Ralph didn’t seem to care they were talking about him. He just kept bouncing around, checking for lions and rhinos and poachers. Thought we’d get rid of him when we walked out the door, but no, he followed. Out by the spot where you get rid of your bottles waited a tall guy with light brown curly hair. Soon’s he saw Ralph Henry, he nailed him.
“Hey, buddy! I’ve been looking all over for you!”
“Look, Ronny!” Ralph hopped on one foot than the other in front of his brother. “These are my friends, Jeoff and Jerri Kingsley. This is their mom—the one who beats everyone playing air hockey! Can I go over their house for a while?”
Jerrianna sucked in a dismayed breath, and I did my flop head thing. Mom didn’t say anything. Without looking, I knew the expression she probably was wearing.
I don’t know how she can do that so good. If she doesn’t want you to know what she’s thinking, you don’t. I bet she didn’t want to hurt anyone’s feelings now, so that’s why she was doing it.
Who cares, for crying out loud?
It was just Ralph Henry!
Ronny faked a punch at Ralph Henry’s belly, and then quick whacked him behind the head. “I don’t think so, buddy. Mom and Dad’re calling us tonight. You don’t want to miss that, do you? Maybe another time, huh? Glad you’re finally making friends!” He looked at Mom. “Saw you play last week, Mrs. Kingsley. Think you could teach me some things sometime?”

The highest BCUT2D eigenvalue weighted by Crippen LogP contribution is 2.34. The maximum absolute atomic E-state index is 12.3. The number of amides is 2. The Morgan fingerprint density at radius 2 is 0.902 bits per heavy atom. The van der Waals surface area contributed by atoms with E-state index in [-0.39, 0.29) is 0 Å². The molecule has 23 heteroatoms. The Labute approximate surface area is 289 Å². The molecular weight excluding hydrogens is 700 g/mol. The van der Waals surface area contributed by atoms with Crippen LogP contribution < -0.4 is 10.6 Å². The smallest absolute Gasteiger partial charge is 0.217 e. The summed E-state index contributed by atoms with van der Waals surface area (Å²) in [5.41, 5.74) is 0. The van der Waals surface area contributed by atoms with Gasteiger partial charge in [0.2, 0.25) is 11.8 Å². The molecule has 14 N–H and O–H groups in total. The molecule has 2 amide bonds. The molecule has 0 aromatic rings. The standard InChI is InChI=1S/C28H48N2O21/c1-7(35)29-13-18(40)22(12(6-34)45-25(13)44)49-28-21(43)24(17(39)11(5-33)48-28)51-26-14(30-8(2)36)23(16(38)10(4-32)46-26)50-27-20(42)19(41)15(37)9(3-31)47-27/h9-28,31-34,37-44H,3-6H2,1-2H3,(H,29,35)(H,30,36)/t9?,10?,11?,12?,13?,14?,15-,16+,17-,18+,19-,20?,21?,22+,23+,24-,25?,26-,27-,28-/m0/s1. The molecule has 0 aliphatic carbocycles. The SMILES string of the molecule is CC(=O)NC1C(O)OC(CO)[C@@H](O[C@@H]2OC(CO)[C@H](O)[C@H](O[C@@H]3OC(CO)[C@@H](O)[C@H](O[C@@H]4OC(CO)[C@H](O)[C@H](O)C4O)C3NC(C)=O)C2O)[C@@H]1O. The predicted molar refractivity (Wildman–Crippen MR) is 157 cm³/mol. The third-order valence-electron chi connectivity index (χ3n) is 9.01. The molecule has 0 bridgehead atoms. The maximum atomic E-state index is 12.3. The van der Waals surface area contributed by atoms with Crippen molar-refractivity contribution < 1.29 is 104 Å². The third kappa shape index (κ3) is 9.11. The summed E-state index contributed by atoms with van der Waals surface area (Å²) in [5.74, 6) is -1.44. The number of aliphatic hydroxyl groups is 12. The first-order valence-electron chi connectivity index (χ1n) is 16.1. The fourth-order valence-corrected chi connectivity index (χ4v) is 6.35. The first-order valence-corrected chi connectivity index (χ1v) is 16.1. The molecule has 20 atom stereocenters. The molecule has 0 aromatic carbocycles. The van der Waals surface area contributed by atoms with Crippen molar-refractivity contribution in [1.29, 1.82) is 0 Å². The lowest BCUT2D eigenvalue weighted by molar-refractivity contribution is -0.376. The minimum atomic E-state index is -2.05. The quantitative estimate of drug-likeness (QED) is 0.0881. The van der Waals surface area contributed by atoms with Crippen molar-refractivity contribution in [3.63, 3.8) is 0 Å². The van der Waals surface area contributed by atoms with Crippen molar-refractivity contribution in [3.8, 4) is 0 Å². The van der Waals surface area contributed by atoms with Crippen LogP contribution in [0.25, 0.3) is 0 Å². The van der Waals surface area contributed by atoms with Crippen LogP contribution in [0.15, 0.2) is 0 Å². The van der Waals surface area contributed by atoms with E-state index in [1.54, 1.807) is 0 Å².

“I can try,” Mom replied. She might have said more, but Ralph Henry broke in with one of his conversation stoppers.
“I don’t need anybody teaching me! Play me Saturday, Mrs. K. I’ll show you a few things!”
“You can try,” said Mom with the smile that meant he’d be sobbing his losses in less than three minutes. Dad says that’s her subtle way of bragging. Just seems like the truth to me.
Ronny grabbed Ralph Henry’s shoulder and kept him from bouncing in circles. “Well, it was nice meeting you. We gotta go, bud. Mom and Dad’ll be calling and we won’t be there if we don’t hurry up. Already got our stuff in the car. Let’s go!”
“Hey, see you guys in school tomorrow!” Just as if we’d be thrilled to remember that.
I flopped my head forward. Mom put a hand out and lifted it up. “You’re going to have your head rolling on the floor one day. Instead of wimping about people like him, Jeoffrey, learn to constructively deal with them. Makes your life a lot easier!”